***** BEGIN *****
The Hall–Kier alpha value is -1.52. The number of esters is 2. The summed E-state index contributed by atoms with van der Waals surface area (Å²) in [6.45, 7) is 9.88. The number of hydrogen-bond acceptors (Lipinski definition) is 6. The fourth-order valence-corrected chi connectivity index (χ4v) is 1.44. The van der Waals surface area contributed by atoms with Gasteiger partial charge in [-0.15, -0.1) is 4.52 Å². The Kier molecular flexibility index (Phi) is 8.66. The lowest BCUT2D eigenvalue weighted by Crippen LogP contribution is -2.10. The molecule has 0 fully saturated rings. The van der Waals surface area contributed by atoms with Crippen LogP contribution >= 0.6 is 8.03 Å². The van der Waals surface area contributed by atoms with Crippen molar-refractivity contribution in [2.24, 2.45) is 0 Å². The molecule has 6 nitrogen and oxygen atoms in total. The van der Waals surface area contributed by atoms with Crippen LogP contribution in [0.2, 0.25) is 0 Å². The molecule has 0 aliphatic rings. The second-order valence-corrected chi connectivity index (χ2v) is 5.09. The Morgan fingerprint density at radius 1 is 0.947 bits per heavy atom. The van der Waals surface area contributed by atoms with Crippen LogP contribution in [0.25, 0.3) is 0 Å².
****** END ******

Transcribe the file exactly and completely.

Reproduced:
The Hall–Kier alpha value is -1.52. The number of esters is 2. The summed E-state index contributed by atoms with van der Waals surface area (Å²) in [6.45, 7) is 9.88. The number of hydrogen-bond acceptors (Lipinski definition) is 6. The fourth-order valence-corrected chi connectivity index (χ4v) is 1.44. The van der Waals surface area contributed by atoms with Gasteiger partial charge in [-0.15, -0.1) is 4.52 Å². The Kier molecular flexibility index (Phi) is 8.66. The lowest BCUT2D eigenvalue weighted by Crippen LogP contribution is -2.10. The molecule has 0 fully saturated rings. The van der Waals surface area contributed by atoms with Crippen LogP contribution >= 0.6 is 8.03 Å². The van der Waals surface area contributed by atoms with Crippen molar-refractivity contribution in [2.24, 2.45) is 0 Å². The molecule has 6 nitrogen and oxygen atoms in total. The van der Waals surface area contributed by atoms with Crippen LogP contribution in [0.2, 0.25) is 0 Å². The molecule has 0 aliphatic rings. The second-order valence-corrected chi connectivity index (χ2v) is 5.09. The Morgan fingerprint density at radius 1 is 0.947 bits per heavy atom. The van der Waals surface area contributed by atoms with Crippen LogP contribution in [0.25, 0.3) is 0 Å².